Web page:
One of the topics I've enjoyed regaling about lately concerns the life view that "retirement" is not in everyone's vocabulary. Fortunately, The Rolling Stones have had the last laugh on this subject.
Thirty years ago, critics predicted they would retire. They didn't. In the 1990's--again--rumors of retirement persisted, and were just as quickly doused. Yet, it is easy to forget that this band was also at the center of what is known as the "British Invasion", hot on the heels of The Beatles' 1964 visit to New York City. Consider that The Beatles arrived in February, and The Rolling Stones followed in June of that year. Pictured in their 1964 lineup above, Brian Jones (left) passed away tragically, and bassist Bill Wyman (third from the left) is currently retired. An amazing five-decades later, the band is touring sold out Latin America stadiums through the end of March. However, if history is any indication, I fully expect that more dates will be added.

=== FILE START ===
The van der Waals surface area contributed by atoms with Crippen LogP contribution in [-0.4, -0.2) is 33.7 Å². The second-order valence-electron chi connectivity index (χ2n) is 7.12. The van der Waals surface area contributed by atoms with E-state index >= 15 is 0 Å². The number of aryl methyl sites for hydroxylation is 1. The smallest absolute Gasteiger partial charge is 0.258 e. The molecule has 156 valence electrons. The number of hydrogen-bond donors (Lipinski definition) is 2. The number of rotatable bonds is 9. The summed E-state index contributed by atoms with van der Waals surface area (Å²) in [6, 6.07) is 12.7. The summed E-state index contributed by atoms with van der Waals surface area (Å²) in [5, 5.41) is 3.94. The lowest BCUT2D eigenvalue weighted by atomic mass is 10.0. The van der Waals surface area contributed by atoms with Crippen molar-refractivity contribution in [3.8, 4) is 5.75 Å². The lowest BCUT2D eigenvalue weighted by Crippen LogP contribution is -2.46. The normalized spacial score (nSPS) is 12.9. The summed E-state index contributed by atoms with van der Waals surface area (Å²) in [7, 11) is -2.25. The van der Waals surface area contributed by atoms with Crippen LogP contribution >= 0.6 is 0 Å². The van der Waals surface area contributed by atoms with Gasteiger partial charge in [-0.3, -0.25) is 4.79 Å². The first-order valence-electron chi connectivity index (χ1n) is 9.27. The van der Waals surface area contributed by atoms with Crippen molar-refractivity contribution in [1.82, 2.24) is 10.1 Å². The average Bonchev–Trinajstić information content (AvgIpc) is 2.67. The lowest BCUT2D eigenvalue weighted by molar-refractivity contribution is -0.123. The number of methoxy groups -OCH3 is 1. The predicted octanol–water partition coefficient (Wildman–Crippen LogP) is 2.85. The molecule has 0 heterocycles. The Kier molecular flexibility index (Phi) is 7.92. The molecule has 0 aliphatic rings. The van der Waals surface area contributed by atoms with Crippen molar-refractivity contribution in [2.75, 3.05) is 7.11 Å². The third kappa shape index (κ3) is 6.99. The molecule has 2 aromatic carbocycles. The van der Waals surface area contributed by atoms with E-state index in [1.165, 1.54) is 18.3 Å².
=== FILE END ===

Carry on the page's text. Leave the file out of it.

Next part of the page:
During their first U.S. tour, the band played to small audiences in the eight cities. Today, their recordings, including "Sticky Fingers" and "Exile on Main Street" are classics. Their tour includes a fleet of tractor trailer trucks required to transport complicated and expansive stage, sound and lighting equipment (with pyrotechnics). The indefatigable front man, Mick Jagger is still a torrent of hyper kinetic energy with guitarist Keith Richards and Charlie Watts--each of the original 1962 ensemble that began in London. Guitarist Ron Wood joined the Stones long ago from Rod Stewart's band, Faces, and additional musical support has made this band an unstoppable force.
With performances scheduled in Buenos Aires, Montevideo, Rio De Janeiro, São Paulo, Porto Alegre, Lima, Bogotá, and México City, the one word answer to The Stone's retiring is "Never", and I admire that. They still have the chops, and the shows remain high octane and a cause for celebration!